If you’re a qualified teacher and have been considering relocating to Spain then there really is no time like the present. Recently released statistics have revealed that private teachers are being increasingly sought after in the country: and both remuneration, and quality of life levels, are high!
Here’s everything you need to know about working as a teacher in Spain, and why the private teaching market is considered to be so appealing:
Salaries for Teachers in Spain
No matter where you are in the world, teachers aren’t considered high earners, and this is also true in Spain. Whilst teacher salaries differ wildly depending on where you are based in the county, the average gross monthly wage for a Spanish secondary school teacher is €2,300 (or 1,800 euros take home wage). If you are a primary school teacher then you can expect to earn less than this with primary school teachers earning an average of €2,000 gross per month. Much like with secondary school teachers, some primary school teachers earn much less than this, thanks to regional salary differences.
It’s important to note that your earnings will vary slightly depending on whether you are working in a public or private school, with private school salaries being slightly higher. Regardless of whether you are a primary or secondary school teacher, or whether you work in a public or private school, the working day is demanding and long for teachers in Spain. Public teachers in Spain are also required to sit a state oposición exam before they can begin the job application process.
The Rise of Private Teaching
If working as a public or private school teacher in Spain doesn’t sound appealing then working as a private teacher in the country has become an increasingly attractive alternative. According to the country’s latest Family Budget Survey (EPF) a whopping 24% of students in Spain are now receiving private tutoring outside of the classroom, paid for by their parents, with the demand for teachers to provide this tutoring rising considerably in the last twelve months.
The survey shows that private teaching is no longer viewed as a luxury by Spanish households, but as a necessity. And whilst wealthy households are spending five times more than poorer ones on these private tutoring services, mid and lower income families are still finding the money needed to secure private teaching for their children.
In the ten years since the financial crisis of 2008, Spanish spending on private tutoring has increased to a total amount of €732 million. This huge figure has spiked even further as a result of the pandemic, with demand of private teachers during 2020 increasing by 550%.
What Subjects Are Most Popular?
If you’re a maths or science teacher then you’re in luck, because these are the most in-demand subjects for private tutors in Spain. This is likely to be because a 2019 study by the International Association for Evaluation of Educational Achievement showed that Spanish students are lagging behind in both of these subjects when compared to students from other European and Asian nations.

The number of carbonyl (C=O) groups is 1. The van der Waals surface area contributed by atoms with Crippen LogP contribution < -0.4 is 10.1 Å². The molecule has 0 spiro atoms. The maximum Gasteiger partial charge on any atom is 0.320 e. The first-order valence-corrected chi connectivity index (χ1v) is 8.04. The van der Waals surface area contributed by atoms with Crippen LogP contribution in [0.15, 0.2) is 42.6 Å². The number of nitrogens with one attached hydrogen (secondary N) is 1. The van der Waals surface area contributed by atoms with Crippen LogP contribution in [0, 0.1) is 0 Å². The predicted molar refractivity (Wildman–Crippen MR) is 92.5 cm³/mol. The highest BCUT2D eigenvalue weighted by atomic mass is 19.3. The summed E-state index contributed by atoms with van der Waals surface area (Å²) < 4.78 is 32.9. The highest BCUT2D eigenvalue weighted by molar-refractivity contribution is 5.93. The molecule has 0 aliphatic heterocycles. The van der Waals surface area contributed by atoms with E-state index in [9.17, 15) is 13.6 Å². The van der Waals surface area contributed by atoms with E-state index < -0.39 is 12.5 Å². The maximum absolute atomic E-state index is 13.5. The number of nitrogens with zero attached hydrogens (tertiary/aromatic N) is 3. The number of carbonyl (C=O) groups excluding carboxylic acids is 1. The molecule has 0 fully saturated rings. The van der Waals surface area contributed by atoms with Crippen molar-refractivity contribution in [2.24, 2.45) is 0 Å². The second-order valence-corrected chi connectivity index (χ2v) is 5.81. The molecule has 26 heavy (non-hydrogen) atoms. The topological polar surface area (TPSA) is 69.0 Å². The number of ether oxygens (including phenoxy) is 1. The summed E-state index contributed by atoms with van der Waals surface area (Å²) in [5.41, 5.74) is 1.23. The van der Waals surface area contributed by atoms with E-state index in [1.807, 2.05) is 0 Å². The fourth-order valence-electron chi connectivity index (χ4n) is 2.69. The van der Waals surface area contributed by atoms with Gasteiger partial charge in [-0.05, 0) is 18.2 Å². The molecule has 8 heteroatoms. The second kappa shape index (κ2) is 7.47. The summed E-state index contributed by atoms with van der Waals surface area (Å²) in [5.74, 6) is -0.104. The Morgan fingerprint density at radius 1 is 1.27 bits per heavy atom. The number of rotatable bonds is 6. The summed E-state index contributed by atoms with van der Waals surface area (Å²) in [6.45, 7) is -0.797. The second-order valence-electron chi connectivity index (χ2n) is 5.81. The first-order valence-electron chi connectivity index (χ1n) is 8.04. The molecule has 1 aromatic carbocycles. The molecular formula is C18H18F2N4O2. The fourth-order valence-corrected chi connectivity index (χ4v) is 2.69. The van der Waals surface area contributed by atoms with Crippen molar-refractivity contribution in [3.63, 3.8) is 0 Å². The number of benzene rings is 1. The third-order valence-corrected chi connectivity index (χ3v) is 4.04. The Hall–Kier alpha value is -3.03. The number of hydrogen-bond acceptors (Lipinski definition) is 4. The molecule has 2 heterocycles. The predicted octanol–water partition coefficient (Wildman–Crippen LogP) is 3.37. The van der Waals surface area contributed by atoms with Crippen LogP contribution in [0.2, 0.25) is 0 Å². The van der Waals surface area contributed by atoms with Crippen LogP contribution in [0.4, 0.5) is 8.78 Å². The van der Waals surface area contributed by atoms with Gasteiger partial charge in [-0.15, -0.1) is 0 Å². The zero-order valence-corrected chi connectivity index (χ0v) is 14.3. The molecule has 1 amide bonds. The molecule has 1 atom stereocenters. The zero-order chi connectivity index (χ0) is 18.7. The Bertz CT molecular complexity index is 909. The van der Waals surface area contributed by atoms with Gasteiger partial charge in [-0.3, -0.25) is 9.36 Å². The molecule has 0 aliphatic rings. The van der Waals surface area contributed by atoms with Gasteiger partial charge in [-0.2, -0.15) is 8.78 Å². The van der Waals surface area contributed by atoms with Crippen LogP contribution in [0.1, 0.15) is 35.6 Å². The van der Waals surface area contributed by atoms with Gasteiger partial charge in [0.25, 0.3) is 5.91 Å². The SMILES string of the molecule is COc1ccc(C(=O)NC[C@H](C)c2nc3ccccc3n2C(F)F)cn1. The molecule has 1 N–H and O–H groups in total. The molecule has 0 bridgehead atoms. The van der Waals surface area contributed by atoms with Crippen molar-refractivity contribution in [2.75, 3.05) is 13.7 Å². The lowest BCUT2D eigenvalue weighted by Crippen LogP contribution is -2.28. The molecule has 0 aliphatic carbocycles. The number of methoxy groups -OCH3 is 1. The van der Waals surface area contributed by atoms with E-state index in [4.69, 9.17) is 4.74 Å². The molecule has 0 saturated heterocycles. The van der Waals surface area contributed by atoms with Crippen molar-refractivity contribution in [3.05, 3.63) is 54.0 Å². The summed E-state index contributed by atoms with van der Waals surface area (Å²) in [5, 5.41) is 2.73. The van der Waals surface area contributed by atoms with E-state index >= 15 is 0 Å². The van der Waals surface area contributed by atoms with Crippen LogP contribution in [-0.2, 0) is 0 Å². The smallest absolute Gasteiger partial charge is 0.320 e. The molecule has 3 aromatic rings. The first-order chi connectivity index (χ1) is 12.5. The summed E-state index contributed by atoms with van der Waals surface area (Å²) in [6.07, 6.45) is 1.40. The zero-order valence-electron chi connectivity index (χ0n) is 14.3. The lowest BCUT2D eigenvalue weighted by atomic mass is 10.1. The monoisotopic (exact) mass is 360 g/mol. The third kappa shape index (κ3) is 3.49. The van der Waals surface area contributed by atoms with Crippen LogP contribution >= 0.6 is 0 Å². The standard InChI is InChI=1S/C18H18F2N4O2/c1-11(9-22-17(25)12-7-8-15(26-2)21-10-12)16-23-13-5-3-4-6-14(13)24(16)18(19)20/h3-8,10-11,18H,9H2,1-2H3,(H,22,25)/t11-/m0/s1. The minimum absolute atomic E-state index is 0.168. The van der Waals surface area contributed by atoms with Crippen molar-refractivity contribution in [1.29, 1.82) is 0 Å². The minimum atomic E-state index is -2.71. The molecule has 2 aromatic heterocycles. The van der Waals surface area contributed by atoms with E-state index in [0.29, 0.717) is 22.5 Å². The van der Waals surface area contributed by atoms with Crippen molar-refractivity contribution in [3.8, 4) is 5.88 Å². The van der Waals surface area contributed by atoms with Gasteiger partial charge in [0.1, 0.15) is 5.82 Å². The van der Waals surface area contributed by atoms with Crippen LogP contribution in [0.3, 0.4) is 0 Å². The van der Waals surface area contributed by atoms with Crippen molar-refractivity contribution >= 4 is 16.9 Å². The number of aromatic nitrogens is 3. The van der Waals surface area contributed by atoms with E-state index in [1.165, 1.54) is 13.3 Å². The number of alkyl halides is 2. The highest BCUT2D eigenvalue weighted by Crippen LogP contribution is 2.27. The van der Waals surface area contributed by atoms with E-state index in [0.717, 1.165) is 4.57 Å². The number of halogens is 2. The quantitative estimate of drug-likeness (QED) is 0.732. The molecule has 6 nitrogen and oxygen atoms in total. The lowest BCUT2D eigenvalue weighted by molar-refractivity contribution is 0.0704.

In order to counterbalance this, parents are choosing to invest more in their children’s education, in order to help them succeed and give them a competitive edge over their classmates.
There’s good news for ex-pats too, as English teachers are also in high demand: a trend which started during the pandemic. According to Spanish private teaching website tusclasesparticulares.com, the most in-demand private classes in 2020 were English, followed by maths and then French. Spaniards are keen to have high levels of English language skills and whilst this desire starts in childhood, it continues into adulthood too. English classes for adults are incredibly popular in Spain, with many believing that improving their English skills will ultimately enhance their careers.
The Impact of the Coronavirus Pandemic
So why is now such a good time to consider working as a private teacher in Spain? The answer is surprisingly simple: the Covid-19 pandemic had a negative impact on face-to-face teaching that led to a seismic shift in attitudes to working with private teachers across Spain. More and more parents accept the importance of private teachers, and are prepared to pay for their services.
What’s more, by teaching online rather than travelling to and from a classroom, many teachers had more time to offer private tutoring after their regular working day was complete. This shift in attitudes, from both a parent and teacher point of view, is likely to continue long after the pandemic has waned.
For this reason, teaching privately in Spain, no matter what subject you teach, is a more attractive proposition than it has ever been before. It’s a great way to live and work in Spain, enjoying everything the country has to offer, without the bind of having a full-time job.
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